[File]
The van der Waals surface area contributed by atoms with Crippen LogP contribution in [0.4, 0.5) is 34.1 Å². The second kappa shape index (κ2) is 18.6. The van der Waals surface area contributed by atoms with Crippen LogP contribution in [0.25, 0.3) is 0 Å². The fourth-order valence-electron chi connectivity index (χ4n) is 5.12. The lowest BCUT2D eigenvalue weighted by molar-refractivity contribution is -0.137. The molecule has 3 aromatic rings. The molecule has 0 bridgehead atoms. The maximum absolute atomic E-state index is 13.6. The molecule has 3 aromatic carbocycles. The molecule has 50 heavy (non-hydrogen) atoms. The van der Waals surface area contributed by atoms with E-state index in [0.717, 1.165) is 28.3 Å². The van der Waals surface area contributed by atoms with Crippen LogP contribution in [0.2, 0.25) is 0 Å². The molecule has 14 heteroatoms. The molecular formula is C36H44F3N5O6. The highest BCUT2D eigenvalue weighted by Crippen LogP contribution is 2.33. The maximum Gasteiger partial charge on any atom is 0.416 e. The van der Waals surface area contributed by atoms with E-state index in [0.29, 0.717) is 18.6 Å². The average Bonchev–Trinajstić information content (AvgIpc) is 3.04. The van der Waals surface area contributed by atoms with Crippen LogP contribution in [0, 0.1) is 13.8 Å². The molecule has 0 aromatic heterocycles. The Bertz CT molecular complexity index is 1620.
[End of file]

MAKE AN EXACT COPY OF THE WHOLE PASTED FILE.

The van der Waals surface area contributed by atoms with Crippen LogP contribution in [0.4, 0.5) is 34.1 Å². The second kappa shape index (κ2) is 18.6. The van der Waals surface area contributed by atoms with Crippen LogP contribution in [0.25, 0.3) is 0 Å². The fourth-order valence-electron chi connectivity index (χ4n) is 5.12. The lowest BCUT2D eigenvalue weighted by molar-refractivity contribution is -0.137. The molecule has 3 aromatic rings. The molecule has 0 bridgehead atoms. The maximum absolute atomic E-state index is 13.6. The molecule has 3 aromatic carbocycles. The molecule has 50 heavy (non-hydrogen) atoms. The van der Waals surface area contributed by atoms with E-state index in [0.717, 1.165) is 28.3 Å². The van der Waals surface area contributed by atoms with Crippen LogP contribution in [0.2, 0.25) is 0 Å². The molecule has 14 heteroatoms. The molecular formula is C36H44F3N5O6. The highest BCUT2D eigenvalue weighted by Crippen LogP contribution is 2.33. The maximum Gasteiger partial charge on any atom is 0.416 e. The van der Waals surface area contributed by atoms with E-state index in [0.29, 0.717) is 18.6 Å². The average Bonchev–Trinajstić information content (AvgIpc) is 3.04. The van der Waals surface area contributed by atoms with Crippen LogP contribution in [0, 0.1) is 13.8 Å². The molecule has 0 aromatic heterocycles. The Bertz CT molecular complexity index is 1620.